In 1668 our author attended the earl and countess of Northumberland into France; but did not continue there long, because the earl dying in his journey to Rome, the countess, whom he had left in France with Mr. Locke, came back to England sooner than was at first designed. Mr. Locke, upon his return to his native country, lived as before, at the lord Ashley's, who was then chancellor of the exchequer, but made frequent visits to Oxford, for consulting books in the prosecution of his studies, and keeping the changes of the air. While he was at the lord Ashley's, he inspected the education of that lord's only son, who was then about sixteen years of age. This province he executed with great care, and to the full satisfaction of his noble patron. The young lord being of a weakly constitution, his father thought to marry him betimes, lest the family should be extinct by his death. He was too young, and had too little experience, to choose a wife for himself; and lord Ashley having the highest opinion of Mr. Locke's judgment, and the greatest confidence in his integrity, desired that he would make a suitable choice for his son. This, it must be owned, was no easy province; for though lord Ashley did not require a great fortune for his son, yet he would have him marry a lady of a good family, an agreeable temper, and a fine person ; and above all a lady of good education, and of good understanding, whose conduct would be very different from that of the generality of courtladies. Notwithstanding all these difficulties, our author undertook the business, and acquitted himself in it happily. From this marriage sprung seven children, all of. them healthy. The eldest son, afterward the nobkfcMuthor of the Characteristics, was committed to the care of Mr. Locke in his education. Here was a great genius, and a great master to direct and guide it, and the success was every way equal to what might be expected. It is said, that this noble author always spoke of Mr. Locke with the highest esteem, and manifested on all occasions a grateful sense of his obligations to him: but there are some passages in his works, in which he speaks of Mr. Locke's philosophy with great severity*.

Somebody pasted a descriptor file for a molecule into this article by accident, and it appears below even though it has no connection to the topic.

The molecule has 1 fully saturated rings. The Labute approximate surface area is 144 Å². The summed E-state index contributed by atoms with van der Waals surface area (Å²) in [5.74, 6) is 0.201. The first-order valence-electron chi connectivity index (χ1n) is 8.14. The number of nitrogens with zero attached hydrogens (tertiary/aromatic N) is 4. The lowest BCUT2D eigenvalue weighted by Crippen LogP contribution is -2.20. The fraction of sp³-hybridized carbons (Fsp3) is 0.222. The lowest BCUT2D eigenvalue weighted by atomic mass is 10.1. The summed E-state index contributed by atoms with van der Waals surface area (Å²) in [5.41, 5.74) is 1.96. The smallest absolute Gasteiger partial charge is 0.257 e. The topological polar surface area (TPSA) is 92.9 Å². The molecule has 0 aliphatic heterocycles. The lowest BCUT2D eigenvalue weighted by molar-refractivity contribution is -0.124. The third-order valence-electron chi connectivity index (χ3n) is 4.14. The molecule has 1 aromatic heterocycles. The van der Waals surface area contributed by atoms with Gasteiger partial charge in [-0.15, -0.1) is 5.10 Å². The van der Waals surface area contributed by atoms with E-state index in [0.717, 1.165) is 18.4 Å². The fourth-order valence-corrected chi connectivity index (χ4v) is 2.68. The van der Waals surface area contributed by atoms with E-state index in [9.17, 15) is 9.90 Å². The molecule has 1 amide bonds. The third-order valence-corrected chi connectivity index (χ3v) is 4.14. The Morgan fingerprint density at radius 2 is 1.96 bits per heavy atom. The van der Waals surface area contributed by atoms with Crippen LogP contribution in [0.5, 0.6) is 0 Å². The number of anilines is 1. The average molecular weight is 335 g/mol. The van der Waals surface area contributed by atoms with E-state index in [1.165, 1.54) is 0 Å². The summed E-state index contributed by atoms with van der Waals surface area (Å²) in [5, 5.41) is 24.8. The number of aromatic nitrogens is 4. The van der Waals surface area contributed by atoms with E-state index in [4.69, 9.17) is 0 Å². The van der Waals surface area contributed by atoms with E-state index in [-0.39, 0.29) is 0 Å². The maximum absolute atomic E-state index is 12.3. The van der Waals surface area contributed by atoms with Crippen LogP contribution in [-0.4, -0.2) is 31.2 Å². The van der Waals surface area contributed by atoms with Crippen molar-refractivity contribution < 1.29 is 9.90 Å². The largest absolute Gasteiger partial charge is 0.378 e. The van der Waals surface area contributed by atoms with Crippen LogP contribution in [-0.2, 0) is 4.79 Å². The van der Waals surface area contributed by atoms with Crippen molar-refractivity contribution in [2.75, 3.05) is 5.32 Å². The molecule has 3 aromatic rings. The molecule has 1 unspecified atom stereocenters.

In 1670, and the year following, our author began to form the plan of his ' Essay on Human Understanding,' at the earnest request of Mr. Tyrrell, Dr. Thomas, and some other friends, who met frequently in his chamber to converse together on philosophical subjects; but his employments and avocations prevented him from finishing it then—About this time, it is supposed, he was made a fellow of the Royal Society.
* In the 'letters written by a nobleman to a young" man at the 'university,' published \ J\6, which are now known to be lord Shaftesbury's, having observed, that * Dr. Tindal's principles, whatever they 'were as to church-government, yet in morals and theology were very 'different from the author's of the "Rhapsody,"—he proceeds thus: 'In general, truly, it has happened, that all those they call free writers e now-a-days, have espoused those principles, which Mr. Hobbes set
•a-foot in this last age. Mr. Locke, as much as I honour him on ac
* count of his other writings, (_viz. on government, policy, trade, coin, 'education, toleration, &c.) and as well as I knew him, and can answer 'for his sincerity as a most zealous christian and believer, did however 'go in the self same track, and is followed by the Tindals and all the